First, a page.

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Women’s Foundation of Alabama reports potential for the state’s overall GDP to grow by $22 billion

Friday, the Women’s Foundation of Alabama released its 2022 economic impact report during a research showcase at The Club in Birmingham.

Over 100 women and men were present in-person to hear the report, and many more across the state joined the conversation virtually.

Women’s Foundation of Alabama stated in their opening remarks, “[T]his report is an important benchmark on the critical role that women in Alabama have on the state’s economy. The report – for first time in recent history – defines the economic impact of women in Alabama finding that women workers generate more than $43 billion in earnings annually.”

This means the 1 million female workers in Alabama account for one out of every three dollars of labor income. Imagine what this could mean for the economy if the two million women who dropped out of the workforce nationally since the pandemic rejoined.

With women making up half of the state’s workforce and 74.2% of Alabama women representing their families as the breadwinners, “there is a huge economic opportunity whether you believe in the wage gap or not,” stated keynote speaker Katica Roy of Pipeline – an award-winning company leveraging “artificial intelligence to identify and drive economic gains through gender equity.”

In its 63 pages, the report analyzes Alabama’s gender pay gap, gender gap in labor force participation, estimates the economic impact of women in Alabama’s economy, compares economic impact to GDP and shares interviews with female workers and leaders to “provide contextual detail of lived experience to the quantitative analysis.”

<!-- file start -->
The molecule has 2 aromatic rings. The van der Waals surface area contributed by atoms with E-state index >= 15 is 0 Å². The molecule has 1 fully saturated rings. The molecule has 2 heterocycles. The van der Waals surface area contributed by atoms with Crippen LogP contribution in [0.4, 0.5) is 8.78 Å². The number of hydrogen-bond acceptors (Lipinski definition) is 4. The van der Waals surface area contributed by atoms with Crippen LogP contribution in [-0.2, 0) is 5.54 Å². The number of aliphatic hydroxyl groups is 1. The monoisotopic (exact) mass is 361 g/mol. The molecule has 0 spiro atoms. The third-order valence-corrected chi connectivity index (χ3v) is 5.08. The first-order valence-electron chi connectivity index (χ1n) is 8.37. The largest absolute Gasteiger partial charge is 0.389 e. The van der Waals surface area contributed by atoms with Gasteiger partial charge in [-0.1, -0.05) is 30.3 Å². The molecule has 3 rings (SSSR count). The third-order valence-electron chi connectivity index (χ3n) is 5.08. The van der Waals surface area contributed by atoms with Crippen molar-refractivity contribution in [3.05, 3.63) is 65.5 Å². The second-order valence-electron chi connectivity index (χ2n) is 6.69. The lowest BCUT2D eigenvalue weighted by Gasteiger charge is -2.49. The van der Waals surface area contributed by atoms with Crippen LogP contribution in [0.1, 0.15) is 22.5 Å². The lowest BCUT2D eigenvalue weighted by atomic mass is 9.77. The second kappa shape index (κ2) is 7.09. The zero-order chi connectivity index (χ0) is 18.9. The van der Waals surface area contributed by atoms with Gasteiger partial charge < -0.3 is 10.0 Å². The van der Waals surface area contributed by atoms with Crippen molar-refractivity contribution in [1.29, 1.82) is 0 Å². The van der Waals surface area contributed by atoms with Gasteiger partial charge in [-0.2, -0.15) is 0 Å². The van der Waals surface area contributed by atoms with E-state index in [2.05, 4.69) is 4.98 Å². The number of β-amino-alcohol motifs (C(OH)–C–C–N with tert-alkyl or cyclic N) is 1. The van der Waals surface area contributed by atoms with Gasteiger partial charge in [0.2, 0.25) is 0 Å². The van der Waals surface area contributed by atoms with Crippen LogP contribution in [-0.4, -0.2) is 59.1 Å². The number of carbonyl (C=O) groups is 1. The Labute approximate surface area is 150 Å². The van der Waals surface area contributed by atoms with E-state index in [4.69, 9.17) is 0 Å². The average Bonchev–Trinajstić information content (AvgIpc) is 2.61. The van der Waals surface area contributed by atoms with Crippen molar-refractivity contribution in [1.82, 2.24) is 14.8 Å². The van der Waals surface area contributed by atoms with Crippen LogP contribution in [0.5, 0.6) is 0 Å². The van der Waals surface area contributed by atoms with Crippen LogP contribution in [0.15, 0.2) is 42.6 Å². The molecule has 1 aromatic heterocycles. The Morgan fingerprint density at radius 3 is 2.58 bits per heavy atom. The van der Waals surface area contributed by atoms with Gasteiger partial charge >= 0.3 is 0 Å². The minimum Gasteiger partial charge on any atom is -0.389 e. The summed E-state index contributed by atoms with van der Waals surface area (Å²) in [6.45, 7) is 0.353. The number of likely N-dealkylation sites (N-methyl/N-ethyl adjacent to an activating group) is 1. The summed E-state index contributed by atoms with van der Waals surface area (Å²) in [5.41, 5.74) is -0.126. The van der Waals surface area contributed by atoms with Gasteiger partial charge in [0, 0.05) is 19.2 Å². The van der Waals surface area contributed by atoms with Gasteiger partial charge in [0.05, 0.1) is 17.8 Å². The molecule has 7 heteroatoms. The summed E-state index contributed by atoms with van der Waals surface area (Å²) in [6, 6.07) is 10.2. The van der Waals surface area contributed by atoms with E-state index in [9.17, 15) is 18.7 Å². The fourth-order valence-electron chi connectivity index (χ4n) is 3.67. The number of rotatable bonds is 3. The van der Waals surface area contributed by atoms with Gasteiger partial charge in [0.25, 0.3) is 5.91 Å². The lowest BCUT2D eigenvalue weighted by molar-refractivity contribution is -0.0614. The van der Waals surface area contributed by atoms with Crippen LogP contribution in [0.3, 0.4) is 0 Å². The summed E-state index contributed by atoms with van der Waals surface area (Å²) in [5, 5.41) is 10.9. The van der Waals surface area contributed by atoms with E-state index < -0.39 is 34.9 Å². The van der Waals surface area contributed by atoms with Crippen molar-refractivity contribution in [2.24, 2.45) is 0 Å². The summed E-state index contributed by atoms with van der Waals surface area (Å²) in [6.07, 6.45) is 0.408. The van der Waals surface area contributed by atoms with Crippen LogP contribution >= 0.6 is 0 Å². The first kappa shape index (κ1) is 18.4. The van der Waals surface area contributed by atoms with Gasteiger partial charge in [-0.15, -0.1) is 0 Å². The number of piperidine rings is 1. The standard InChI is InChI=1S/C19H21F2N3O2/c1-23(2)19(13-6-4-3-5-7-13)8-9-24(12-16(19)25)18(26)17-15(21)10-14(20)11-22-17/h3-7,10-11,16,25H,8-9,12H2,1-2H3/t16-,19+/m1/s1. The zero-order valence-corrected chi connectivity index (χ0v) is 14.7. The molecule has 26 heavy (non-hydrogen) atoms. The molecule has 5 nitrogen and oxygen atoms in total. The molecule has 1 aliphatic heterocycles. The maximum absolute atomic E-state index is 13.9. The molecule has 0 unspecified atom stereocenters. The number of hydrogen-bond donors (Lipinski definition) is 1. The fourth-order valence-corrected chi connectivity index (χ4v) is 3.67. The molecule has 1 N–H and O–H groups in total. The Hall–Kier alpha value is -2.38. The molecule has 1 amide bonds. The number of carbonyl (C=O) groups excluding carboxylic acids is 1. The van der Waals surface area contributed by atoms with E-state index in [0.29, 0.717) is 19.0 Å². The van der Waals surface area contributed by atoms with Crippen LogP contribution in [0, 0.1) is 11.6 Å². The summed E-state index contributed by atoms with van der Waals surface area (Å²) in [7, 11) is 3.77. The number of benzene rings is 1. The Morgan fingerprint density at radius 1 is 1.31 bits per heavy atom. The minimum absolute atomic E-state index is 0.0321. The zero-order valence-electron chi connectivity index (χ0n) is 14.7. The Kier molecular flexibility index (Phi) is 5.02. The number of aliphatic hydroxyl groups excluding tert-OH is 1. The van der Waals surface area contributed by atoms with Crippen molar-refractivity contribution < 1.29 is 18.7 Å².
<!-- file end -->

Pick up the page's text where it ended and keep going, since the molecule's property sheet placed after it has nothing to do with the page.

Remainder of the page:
The foundation found that women are disproportionately working in lower-wage jobs, earning an average of 67 cents for every dollar men earn. One solution presented to assist in closing the gender pay gap was to “create fair access to occupations” by generating awareness of program training opportunities in occupations that are typically held by men.

Currently, occupations that employ more women usually pay the least. These include retail, childcare, food preparation industries among others. Introducing women to training programs in occupations such as welding, trucking, construction, etc. that are predominately male would contribute to fulfilling the state’s goal of attaining 500,000 skilled workers by 2025.

Based on its findings, Women’s Foundation of Alabama reports that “closing the gender pay gap in Alabama would create 59,000 new jobs, $15 billion in new income spent in businesses across the state, and grow the state’s economy by almost $22 billion.”

Women’s Foundation of Alabama president and CEO Melanie R. Bridgeforth, MSW said that “not closing the wage gap harms everyone and robs families and communities of the vibrancy and prosperity for which we are all reaching and striving.”

Read the full findings here.

Courtney Hancock is CEO of SoulGrown and Creative Services Director for Yellowhammer News.

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